Meanwhile, Pierre-Simon Laplace, in whose footsteps Poisson followed, regarded him as his son. The rest of his career, till his death in Sceaux near Paris, was nearly occupied by the composition and publication of his many works and in fulfilling the duties of the numerous educational positions to which he was successively appointed. After finishing his studies at the École Polytechnique, he was appointed répétiteur there, a position which he had occupied as an amateur while still a pupil in the school, he was made deputy professor in 1802, and, in 1806 full professor succeeding Jean Baptiste Joseph Fourier, whom Napoleon had sent to Grenoble. In 1808 he became astronomer to the Bureau des Longitudes, he went on to become a member of the Institute in 1812, examiner at the military school at Saint-Cyr in 1815, graduation examiner at the École Polytechnique in 1816, councillor of the university in 1820, geometer to the Bureau des Longitudes succeeding Pierre-Simon Laplace in 1827. In 1817, he married Nancy de Bardi and with her, he had four children.
His father, whose early experiences had led him to hate aristocrats, bred him in the stern creed of the First Republic. Throughout the Revolution, the Empire, the following restoration, Poisson was not interested in politics, concentrating on mathematics, he was appointed to the dignity of baron in 1821. In March 1818, he was elected a Fellow of the Royal Society, in 1822 a Foreign Honorary Member of the American Academy of Arts and Sciences, in 1823 a foreign member of the Royal Swedish Academy of Sciences; the revolution of July 1830 threatened him with the loss of all his honours. After this, of course, his degradation was impossible, seven years he was made a peer of France, not for political reasons, but as a representative of French science; as a teacher of mathematics Poisson is said to have been extraordinarily successful, as might have been expected from his early promise as a répétiteur at the École Polytechnique. As a scientific worker, his productivity has if been equaled. Notwithstanding his many official duties, he found time to publish more than three hundred works, several of them extensive treatises, many of them memoirs dealing with the most abstruse branches of pure mathematics, applied mathematics, mathematical physics, rational mechanics.
A list of Poisson's works, drawn up by himself, is given at the end of Arago's biography. All, possible is a brief mention of the more important ones, it was in the application of mathematics to physics that his greatest services to science were performed. The most original, the most permanent in their influence, were his memoirs on the theory of electricity and magnetism, which created a new branch of mathematical physics. Next in importance stand the memoirs on celestial mechanics, in which he proved himself a worthy successor to Pierre-Simon Laplace; the most important of these are his memoirs Sur les inégalités séculaires des moyens mouvements des planètes, Sur la variation des constantes arbitraires dans les questions de mécanique, both published in the Journal of the École Polytechnique. In the first of these memoirs, Poisson discusses the famous question of the stability of the planetary orbits, settled by Lagrange to the first degree of approximation for the disturbing forces. Poisson showed that the result could be extended to a second approximation, thus made an important advance in planetary theory.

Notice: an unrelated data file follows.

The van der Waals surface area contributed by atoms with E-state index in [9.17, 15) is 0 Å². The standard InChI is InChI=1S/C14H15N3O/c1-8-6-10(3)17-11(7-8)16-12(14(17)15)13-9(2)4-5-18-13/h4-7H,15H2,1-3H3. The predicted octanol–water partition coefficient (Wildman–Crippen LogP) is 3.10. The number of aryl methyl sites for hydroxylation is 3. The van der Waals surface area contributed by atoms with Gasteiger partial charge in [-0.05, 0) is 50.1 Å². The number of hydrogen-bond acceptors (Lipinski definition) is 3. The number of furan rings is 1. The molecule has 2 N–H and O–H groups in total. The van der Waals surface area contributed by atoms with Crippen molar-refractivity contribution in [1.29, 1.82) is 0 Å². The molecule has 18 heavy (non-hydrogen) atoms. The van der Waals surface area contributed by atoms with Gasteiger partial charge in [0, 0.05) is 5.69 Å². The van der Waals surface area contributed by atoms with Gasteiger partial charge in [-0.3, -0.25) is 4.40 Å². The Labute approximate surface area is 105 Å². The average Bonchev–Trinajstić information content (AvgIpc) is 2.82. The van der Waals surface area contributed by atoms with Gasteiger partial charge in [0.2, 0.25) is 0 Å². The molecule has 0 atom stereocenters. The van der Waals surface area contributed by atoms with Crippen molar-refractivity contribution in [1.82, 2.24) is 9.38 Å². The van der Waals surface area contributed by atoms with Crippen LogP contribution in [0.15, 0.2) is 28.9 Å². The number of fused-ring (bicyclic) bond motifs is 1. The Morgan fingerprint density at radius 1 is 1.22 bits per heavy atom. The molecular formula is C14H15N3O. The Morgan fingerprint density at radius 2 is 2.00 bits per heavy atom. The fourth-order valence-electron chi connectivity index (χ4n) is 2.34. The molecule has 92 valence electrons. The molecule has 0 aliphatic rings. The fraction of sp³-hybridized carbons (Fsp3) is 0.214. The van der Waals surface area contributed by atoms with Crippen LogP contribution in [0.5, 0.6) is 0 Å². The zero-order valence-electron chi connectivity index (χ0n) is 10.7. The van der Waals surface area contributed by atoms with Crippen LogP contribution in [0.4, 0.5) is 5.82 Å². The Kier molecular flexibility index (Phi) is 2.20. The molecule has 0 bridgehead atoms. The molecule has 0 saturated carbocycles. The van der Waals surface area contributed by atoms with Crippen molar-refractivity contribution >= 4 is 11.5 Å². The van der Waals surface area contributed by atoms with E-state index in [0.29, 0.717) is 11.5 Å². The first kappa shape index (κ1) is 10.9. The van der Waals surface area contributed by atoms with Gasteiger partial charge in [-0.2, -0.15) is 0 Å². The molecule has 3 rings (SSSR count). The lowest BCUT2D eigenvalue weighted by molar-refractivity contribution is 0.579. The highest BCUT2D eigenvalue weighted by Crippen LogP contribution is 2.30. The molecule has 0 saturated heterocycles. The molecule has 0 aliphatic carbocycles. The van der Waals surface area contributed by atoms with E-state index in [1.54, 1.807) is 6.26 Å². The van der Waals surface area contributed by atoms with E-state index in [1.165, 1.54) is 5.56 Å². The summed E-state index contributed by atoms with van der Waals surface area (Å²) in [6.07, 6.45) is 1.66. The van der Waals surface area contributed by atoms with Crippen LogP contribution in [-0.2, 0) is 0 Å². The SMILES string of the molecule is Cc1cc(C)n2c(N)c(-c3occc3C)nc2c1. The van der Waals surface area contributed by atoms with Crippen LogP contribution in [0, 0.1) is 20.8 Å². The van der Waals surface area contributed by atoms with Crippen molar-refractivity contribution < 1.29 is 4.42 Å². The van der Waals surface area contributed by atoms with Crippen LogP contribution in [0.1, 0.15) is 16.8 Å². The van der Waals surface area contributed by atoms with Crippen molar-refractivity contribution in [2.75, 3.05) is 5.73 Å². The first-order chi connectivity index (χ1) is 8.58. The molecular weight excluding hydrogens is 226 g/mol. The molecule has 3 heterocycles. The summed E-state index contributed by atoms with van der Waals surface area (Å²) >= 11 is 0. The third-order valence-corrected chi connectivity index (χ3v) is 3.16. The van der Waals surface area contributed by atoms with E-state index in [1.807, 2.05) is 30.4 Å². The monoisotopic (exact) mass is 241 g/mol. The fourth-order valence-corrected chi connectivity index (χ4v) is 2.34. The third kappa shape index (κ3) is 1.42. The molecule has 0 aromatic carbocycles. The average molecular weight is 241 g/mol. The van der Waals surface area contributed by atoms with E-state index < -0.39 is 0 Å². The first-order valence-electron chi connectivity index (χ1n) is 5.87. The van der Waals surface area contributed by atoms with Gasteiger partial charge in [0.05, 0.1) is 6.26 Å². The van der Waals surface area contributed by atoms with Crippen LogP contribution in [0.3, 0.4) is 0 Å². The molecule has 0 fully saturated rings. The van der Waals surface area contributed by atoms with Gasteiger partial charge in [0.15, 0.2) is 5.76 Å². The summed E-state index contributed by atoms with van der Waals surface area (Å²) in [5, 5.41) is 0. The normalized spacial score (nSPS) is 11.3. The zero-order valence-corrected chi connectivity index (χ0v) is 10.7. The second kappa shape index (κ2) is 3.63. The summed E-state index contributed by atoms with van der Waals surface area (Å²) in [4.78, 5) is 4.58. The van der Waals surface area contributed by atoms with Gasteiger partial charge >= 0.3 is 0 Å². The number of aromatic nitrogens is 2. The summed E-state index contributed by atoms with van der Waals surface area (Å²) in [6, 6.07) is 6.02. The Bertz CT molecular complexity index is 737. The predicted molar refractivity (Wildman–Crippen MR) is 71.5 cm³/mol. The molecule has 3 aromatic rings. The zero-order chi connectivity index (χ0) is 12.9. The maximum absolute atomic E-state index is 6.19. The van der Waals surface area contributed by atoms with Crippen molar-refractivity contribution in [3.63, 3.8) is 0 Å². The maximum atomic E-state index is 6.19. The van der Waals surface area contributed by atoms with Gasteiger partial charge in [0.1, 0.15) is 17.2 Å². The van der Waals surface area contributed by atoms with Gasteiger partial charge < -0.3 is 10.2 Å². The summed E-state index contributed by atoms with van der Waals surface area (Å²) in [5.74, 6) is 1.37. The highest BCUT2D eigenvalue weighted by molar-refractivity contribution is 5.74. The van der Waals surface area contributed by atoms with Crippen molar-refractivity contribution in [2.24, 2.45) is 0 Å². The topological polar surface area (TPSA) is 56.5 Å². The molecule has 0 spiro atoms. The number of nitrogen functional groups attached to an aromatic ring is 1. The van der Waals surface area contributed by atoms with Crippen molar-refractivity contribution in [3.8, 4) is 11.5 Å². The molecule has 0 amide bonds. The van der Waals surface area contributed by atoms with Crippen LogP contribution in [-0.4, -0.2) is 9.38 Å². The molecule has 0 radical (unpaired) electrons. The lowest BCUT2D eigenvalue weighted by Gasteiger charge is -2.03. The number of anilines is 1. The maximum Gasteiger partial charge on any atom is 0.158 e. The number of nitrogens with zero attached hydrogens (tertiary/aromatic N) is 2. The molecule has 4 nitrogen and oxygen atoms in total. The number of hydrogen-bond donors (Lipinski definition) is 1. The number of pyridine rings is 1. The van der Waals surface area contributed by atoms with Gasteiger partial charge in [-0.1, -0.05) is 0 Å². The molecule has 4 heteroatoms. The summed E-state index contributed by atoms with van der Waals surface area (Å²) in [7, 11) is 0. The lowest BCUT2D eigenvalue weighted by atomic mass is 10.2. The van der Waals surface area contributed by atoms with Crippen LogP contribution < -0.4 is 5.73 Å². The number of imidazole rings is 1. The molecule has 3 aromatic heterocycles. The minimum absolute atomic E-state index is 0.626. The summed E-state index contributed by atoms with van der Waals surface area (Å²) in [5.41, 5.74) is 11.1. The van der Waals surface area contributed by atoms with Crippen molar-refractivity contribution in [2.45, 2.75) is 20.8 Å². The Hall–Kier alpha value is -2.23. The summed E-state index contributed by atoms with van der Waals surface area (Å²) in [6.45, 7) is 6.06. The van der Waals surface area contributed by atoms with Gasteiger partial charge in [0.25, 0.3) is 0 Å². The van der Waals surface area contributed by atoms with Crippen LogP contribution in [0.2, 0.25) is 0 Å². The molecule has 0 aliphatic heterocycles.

The memoir is remarkable inasmuch as it roused Lagrange, after an interval of inactivity, to compose in his old age one of the greatest of his memoirs, entitled Sur la théori
Michel Odent is a French obstetrician and childbirth specialist. Born in a French village in 1930, Odent studied medicine in Paris and was educated as a surgeon in the 1950s, he has been presented in Lancet as “one of the last real general surgeons”. In charge of the surgical and maternity units of the Pithiviers hospital from 1962 to 1985, Odent has developed a special interest in environmental factors influencing the birth process, he introduced the concepts home like birthing rooms, birthing pools and singing sessions for pregnant women. After his hospital career he was involved in home birth, founded in London the Primal Health Research Centre, designed a database in order to compile epidemiological studies exploring correlations between what happens during the “Primal period” and health on. Michel Odent is Visiting Professor at Odessa National Medical University and Doctor Honoris Causa of Brasilia University. Odent is the author of the first articles about the initiation of breastfeeding during the hour following birth, the first article about the use of birthing pools during labour, the first article applying the Gate control theory of pain to obstetrics.
In a book published in 1986 he provided evidence that homeostasis is established during the “primal period”: this is the phase of life when human basic adaptive systems are adjusting their “set point levels”. Odent is focusing on the possible evolution of Homo sapiens in relation to the modern ways to be born. Odent is the author of 15 books published in 22 languages. In his books he is referring to the concept of reduced neocortical activity as a key to rediscover the basic needs of labouring women and to make possible a real “fetus ejection reflex”, his books include: Birth Reborn Primal Health The Farmer and the Obstetrician The Caesarean The Scientification of Love The Functions of the Orgasms: The Highways to Transcendence Childbirth in the Age of Plastics Childbirth and the Future of Homo sapiens, reissued as Childbirth and the Evolution of Homo sapiens in 2014 Do we need Midwives? The Birth of Homo, the Marine Chimpanzee Cesarean Childbirth Lactation Midwifery Natural childbirth Water birth
Ardon is a commune in the Loiret department in north-central France. Communes of the Loiret department INSEE statistics Official site